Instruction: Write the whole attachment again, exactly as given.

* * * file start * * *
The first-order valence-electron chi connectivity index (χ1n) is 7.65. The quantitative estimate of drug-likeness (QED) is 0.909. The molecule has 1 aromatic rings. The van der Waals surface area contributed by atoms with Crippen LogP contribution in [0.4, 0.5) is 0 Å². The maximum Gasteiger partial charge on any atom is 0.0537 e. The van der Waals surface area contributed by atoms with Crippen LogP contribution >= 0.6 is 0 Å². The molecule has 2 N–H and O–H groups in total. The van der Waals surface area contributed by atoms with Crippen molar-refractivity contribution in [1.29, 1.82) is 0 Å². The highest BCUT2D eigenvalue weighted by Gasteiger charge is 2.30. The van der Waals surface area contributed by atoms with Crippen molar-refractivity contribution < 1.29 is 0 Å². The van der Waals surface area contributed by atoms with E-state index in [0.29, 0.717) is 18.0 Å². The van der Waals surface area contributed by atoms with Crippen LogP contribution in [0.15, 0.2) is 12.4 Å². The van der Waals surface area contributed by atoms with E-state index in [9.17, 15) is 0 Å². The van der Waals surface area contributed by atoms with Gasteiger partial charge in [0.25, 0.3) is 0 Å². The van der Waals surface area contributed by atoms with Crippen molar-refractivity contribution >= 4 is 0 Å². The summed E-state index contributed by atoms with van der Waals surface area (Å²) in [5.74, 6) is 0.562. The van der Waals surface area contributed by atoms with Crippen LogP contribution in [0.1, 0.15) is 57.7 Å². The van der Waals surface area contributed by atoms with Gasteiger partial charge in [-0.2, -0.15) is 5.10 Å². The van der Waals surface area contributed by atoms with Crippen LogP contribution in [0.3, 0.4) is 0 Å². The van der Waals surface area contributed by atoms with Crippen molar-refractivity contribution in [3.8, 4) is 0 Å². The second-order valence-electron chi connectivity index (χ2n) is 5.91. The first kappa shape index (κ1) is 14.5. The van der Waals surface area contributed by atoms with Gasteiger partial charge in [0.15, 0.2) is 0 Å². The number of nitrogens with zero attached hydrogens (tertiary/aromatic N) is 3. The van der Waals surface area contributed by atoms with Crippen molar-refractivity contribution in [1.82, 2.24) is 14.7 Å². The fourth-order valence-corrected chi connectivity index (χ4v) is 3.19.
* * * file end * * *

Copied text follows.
The first-order valence-electron chi connectivity index (χ1n) is 7.65. The quantitative estimate of drug-likeness (QED) is 0.909. The molecule has 1 aromatic rings. The van der Waals surface area contributed by atoms with Crippen LogP contribution in [0.4, 0.5) is 0 Å². The maximum Gasteiger partial charge on any atom is 0.0537 e. The van der Waals surface area contributed by atoms with Crippen LogP contribution >= 0.6 is 0 Å². The molecule has 2 N–H and O–H groups in total. The van der Waals surface area contributed by atoms with Crippen molar-refractivity contribution in [1.29, 1.82) is 0 Å². The highest BCUT2D eigenvalue weighted by Gasteiger charge is 2.30. The van der Waals surface area contributed by atoms with Crippen molar-refractivity contribution < 1.29 is 0 Å². The van der Waals surface area contributed by atoms with E-state index in [0.29, 0.717) is 18.0 Å². The van der Waals surface area contributed by atoms with Crippen LogP contribution in [0.15, 0.2) is 12.4 Å². The van der Waals surface area contributed by atoms with E-state index in [9.17, 15) is 0 Å². The van der Waals surface area contributed by atoms with Gasteiger partial charge in [0.25, 0.3) is 0 Å². The van der Waals surface area contributed by atoms with Crippen molar-refractivity contribution >= 4 is 0 Å². The summed E-state index contributed by atoms with van der Waals surface area (Å²) in [5.74, 6) is 0.562. The van der Waals surface area contributed by atoms with Crippen LogP contribution in [0.1, 0.15) is 57.7 Å². The van der Waals surface area contributed by atoms with Gasteiger partial charge in [-0.2, -0.15) is 5.10 Å². The van der Waals surface area contributed by atoms with Crippen LogP contribution in [0.3, 0.4) is 0 Å². The van der Waals surface area contributed by atoms with Crippen molar-refractivity contribution in [3.8, 4) is 0 Å². The second-order valence-electron chi connectivity index (χ2n) is 5.91. The first kappa shape index (κ1) is 14.5. The van der Waals surface area contributed by atoms with Gasteiger partial charge in [0.15, 0.2) is 0 Å². The number of nitrogens with zero attached hydrogens (tertiary/aromatic N) is 3. The van der Waals surface area contributed by atoms with Crippen molar-refractivity contribution in [1.82, 2.24) is 14.7 Å². The fourth-order valence-corrected chi connectivity index (χ4v) is 3.19.